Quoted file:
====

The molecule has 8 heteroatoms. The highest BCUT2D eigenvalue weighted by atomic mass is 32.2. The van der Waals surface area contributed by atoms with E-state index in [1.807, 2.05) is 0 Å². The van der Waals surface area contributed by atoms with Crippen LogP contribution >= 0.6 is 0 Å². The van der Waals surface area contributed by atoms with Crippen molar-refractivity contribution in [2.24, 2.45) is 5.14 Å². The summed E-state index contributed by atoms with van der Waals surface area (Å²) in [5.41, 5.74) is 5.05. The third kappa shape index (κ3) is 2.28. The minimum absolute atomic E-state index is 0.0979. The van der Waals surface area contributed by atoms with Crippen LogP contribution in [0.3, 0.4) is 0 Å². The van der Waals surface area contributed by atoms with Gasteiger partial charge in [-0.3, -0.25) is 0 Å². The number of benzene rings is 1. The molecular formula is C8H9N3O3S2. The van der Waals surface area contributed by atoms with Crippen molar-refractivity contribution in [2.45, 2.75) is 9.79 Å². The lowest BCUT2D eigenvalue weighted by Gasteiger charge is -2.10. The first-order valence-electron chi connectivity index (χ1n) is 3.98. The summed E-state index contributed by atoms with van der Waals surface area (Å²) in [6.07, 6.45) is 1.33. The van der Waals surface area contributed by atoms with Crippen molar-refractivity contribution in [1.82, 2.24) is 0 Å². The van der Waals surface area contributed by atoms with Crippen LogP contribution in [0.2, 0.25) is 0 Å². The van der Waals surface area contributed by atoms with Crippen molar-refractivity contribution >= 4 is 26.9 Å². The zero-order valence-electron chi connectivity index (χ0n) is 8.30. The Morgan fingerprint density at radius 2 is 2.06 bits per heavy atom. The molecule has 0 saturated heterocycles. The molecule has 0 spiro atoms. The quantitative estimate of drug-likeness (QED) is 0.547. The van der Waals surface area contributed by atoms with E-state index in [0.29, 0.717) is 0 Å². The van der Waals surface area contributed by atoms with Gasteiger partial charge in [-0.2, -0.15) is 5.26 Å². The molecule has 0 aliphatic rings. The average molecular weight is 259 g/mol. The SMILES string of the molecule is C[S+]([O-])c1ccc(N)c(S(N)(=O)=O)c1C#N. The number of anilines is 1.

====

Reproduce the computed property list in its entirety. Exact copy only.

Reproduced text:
The molecule has 8 heteroatoms. The highest BCUT2D eigenvalue weighted by atomic mass is 32.2. The van der Waals surface area contributed by atoms with E-state index in [1.807, 2.05) is 0 Å². The van der Waals surface area contributed by atoms with Crippen LogP contribution >= 0.6 is 0 Å². The van der Waals surface area contributed by atoms with Crippen molar-refractivity contribution in [2.24, 2.45) is 5.14 Å². The summed E-state index contributed by atoms with van der Waals surface area (Å²) in [5.41, 5.74) is 5.05. The third kappa shape index (κ3) is 2.28. The minimum absolute atomic E-state index is 0.0979. The van der Waals surface area contributed by atoms with Crippen LogP contribution in [0.3, 0.4) is 0 Å². The van der Waals surface area contributed by atoms with Gasteiger partial charge in [-0.3, -0.25) is 0 Å². The number of benzene rings is 1. The molecular formula is C8H9N3O3S2. The van der Waals surface area contributed by atoms with Crippen molar-refractivity contribution in [2.45, 2.75) is 9.79 Å². The lowest BCUT2D eigenvalue weighted by Gasteiger charge is -2.10. The first-order valence-electron chi connectivity index (χ1n) is 3.98. The summed E-state index contributed by atoms with van der Waals surface area (Å²) in [6.07, 6.45) is 1.33. The van der Waals surface area contributed by atoms with Crippen molar-refractivity contribution in [1.82, 2.24) is 0 Å². The van der Waals surface area contributed by atoms with Crippen LogP contribution in [0.2, 0.25) is 0 Å². The van der Waals surface area contributed by atoms with Crippen molar-refractivity contribution >= 4 is 26.9 Å². The zero-order valence-electron chi connectivity index (χ0n) is 8.30. The Morgan fingerprint density at radius 2 is 2.06 bits per heavy atom. The molecule has 0 saturated heterocycles. The molecule has 0 spiro atoms. The quantitative estimate of drug-likeness (QED) is 0.547. The van der Waals surface area contributed by atoms with E-state index in [0.29, 0.717) is 0 Å². The van der Waals surface area contributed by atoms with Gasteiger partial charge in [-0.2, -0.15) is 5.26 Å². The molecule has 0 aliphatic rings. The average molecular weight is 259 g/mol. The SMILES string of the molecule is C[S+]([O-])c1ccc(N)c(S(N)(=O)=O)c1C#N. The number of anilines is 1.